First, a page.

Art in the Gardens at Fairchild Tropical Botanic Garden
Right by the main entrance of Fairchild Tropical Botanic Garden near the hibiscus collection can be found these bright, wonderfully large cast gourd creations of Japanese artist, Yayoi Kusama. According to Fairchild, Kusama is known as, “one of the world’s leading artists and a living legend of the international art avant-garde. Flamboyant yet profound, her oeuvre encompasses unique masterpieces in painting, sculpture, and installation, as well as mass production and popular culture.” The spots on the pumpkins are a signature element of the artist’s style that can be seen in her other works as well.
In the center of Pandanus Lake, Kusama has installed these great, gently, gliding works that are frankly delightful. The look like enormous lady bugs. They draw visitors straight to the water where the view of the palms are incredible. The impact of the reds, greens and blues just knocked my socks off.
The work, titled Guideposts to the New Space, consists of Ten fiberglass-reinforced plastic, metal and all-weather urethane paint also features Kusams’s Polkadot signature stylings. The works bobble with the breeze and travel across the water with the wind. Apparently the wildlife enjoys then as well. This bird decided to hitch a ride on this one.
Another installation by Kusama is Flowers that Bloom at Midnight, which includes bright, colorful, cast flowers. These sculptures are fun and tantalizing. During the short time I was at the Fairchild, there were kids wanting to climb all over them, adults gathering together to get their pictures taken with the giant 16-foot-tall flower while others were just taking in the view. A hit by any standard! The juxtaposition of the bright colors and the lush greens really are spectacular. “Yayoi Kusama at Fairchild” runs from December 5 through May 30, 2010.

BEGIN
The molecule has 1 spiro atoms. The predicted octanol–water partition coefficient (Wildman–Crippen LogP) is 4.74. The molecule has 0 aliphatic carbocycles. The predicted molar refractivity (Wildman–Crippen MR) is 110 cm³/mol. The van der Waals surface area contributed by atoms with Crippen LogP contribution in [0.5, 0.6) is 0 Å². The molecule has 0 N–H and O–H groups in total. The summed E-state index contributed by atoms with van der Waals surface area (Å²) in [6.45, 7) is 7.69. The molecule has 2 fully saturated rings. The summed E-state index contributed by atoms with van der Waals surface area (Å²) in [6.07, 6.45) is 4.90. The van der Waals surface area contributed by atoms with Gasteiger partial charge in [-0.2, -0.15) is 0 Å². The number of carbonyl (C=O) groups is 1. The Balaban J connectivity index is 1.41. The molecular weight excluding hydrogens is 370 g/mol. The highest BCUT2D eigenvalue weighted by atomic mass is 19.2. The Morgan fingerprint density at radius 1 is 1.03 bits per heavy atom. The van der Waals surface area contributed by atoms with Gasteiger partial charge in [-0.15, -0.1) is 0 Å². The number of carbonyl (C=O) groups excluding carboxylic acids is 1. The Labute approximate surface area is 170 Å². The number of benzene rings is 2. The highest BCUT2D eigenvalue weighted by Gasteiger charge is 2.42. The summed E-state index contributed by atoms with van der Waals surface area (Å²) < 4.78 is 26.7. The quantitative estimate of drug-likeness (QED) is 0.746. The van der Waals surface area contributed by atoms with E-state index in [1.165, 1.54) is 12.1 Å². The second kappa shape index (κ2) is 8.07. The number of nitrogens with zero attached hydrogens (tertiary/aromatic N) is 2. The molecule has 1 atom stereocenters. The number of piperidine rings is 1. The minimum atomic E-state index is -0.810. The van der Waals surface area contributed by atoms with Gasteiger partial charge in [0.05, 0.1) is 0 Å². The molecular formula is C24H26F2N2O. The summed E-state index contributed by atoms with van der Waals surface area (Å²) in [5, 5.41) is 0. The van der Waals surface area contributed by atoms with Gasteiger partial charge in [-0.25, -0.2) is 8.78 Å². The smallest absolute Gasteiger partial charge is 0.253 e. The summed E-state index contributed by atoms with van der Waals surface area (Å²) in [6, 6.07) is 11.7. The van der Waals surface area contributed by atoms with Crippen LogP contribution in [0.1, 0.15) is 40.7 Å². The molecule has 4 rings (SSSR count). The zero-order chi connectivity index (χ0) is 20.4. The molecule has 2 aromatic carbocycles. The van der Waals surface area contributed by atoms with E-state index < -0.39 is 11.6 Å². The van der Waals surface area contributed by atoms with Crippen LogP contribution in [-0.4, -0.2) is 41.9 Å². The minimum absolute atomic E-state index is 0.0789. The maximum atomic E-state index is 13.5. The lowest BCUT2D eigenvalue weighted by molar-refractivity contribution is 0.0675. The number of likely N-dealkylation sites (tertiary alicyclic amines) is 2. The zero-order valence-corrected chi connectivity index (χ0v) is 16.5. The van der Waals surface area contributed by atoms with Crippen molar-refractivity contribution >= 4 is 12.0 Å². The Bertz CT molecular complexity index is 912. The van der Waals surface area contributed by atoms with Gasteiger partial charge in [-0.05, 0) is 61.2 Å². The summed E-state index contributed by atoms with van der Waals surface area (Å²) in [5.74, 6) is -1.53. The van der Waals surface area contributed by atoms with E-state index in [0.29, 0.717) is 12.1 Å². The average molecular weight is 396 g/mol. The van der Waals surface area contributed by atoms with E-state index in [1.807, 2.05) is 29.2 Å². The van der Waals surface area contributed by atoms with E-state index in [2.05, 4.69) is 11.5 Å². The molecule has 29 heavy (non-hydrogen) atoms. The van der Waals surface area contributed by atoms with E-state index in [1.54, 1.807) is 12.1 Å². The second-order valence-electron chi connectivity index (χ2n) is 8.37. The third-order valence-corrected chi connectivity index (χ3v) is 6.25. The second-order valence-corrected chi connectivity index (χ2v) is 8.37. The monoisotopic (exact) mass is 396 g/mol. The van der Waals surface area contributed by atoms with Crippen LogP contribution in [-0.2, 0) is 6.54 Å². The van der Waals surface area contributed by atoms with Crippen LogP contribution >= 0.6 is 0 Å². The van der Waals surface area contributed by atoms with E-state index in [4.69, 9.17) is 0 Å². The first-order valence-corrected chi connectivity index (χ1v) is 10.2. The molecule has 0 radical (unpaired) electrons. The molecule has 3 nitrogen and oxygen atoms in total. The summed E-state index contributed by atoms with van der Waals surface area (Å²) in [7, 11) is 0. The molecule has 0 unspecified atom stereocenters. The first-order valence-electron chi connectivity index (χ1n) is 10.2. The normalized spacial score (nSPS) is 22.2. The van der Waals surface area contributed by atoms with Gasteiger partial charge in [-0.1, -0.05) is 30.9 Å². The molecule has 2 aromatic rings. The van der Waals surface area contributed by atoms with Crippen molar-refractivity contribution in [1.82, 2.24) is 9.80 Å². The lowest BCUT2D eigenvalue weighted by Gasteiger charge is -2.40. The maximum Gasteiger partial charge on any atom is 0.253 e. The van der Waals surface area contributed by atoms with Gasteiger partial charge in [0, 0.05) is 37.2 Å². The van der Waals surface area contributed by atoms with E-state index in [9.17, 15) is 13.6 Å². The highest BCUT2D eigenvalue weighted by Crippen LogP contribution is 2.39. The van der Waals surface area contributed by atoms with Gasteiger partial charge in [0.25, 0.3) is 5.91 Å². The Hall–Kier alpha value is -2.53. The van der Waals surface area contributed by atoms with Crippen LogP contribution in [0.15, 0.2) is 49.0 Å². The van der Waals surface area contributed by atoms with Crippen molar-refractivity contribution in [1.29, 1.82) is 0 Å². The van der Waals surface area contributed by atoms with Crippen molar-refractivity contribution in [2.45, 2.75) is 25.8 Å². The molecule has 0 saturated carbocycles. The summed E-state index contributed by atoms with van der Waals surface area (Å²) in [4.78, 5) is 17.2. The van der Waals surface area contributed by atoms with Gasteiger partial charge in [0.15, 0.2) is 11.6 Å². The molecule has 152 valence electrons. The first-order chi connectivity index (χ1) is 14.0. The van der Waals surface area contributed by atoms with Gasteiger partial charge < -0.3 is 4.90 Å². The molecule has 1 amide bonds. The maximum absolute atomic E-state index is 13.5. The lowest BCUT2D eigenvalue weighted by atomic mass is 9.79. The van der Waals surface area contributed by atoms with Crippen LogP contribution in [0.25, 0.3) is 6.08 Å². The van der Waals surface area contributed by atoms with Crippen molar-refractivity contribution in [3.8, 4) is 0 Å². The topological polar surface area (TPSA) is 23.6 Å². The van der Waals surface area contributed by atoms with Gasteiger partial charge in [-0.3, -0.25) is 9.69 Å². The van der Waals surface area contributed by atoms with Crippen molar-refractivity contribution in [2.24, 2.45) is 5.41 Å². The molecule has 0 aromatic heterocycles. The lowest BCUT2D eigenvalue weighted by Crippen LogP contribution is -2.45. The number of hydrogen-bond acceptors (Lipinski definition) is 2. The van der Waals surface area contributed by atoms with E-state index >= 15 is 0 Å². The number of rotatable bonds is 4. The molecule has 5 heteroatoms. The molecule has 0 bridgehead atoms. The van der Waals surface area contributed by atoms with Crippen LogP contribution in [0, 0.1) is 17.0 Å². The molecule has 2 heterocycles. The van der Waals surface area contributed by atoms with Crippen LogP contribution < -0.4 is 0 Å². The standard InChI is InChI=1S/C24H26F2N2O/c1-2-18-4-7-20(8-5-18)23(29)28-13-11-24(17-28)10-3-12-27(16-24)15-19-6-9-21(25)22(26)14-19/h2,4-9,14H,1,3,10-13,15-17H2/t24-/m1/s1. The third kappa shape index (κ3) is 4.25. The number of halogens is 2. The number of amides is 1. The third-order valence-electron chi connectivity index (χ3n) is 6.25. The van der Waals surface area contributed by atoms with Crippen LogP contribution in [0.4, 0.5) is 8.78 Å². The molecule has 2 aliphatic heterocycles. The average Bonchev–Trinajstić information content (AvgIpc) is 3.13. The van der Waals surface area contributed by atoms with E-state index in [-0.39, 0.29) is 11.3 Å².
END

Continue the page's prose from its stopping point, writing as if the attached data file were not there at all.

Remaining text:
Kusama is not the only artist on display here. There are numerous others. Sculptor Mark di Suvero created the work, Rust Angel, (below), in 1995. The huge work measures 8’11″ x 14′ x 7’8″ and is made from a single sheet of cold bent steel which was cut, reassembled and painted red.
There are also works from famed glass artist Dale Chihuly. Chihuly’s innovative blown glass creations can be seen in museums and gardens across the country. His works require a team of helpers to assemble the multitude of parts for a single complex work. He has numerous works here at Fairchild. This particular fanciful piece, End of the Day Tower was created in 2005 and currently resides in the conservatory. Chihuly has many other works though out the Garden and finding them as you explore is a delight.
The Fairchild proudly proclaims it began to incorporate art within its garden in 2003, “with Patricia Van Dalen’s Luminous Gardens, followed by Dale Chihuly in 2005. Since then, Fairchild’s art program has gone on to exhibit such influential artists as Fernando Botero, Roy Lichtenstein, Franz West, Ursula von Rydingsvard, Michele Oka Doner, Mark Dion, Joshua Levin and Francois-Xavier Lalanne.” From what I’ve seen, art and Fairchild are a great mix. The tropical setting makes a lush backdrop for the zany and the spectacular. It’s an ideal setting to see these sculptures.
I hope you get a chance to visit Coral Gables in Miami and the Fairchild Tropical Botanic Garden. It was one of the highlights of December’s first ever Photo Garden Bee Tour and there’s more to come!
For more information visit http://www.fairchildgarden.org
Britt : )
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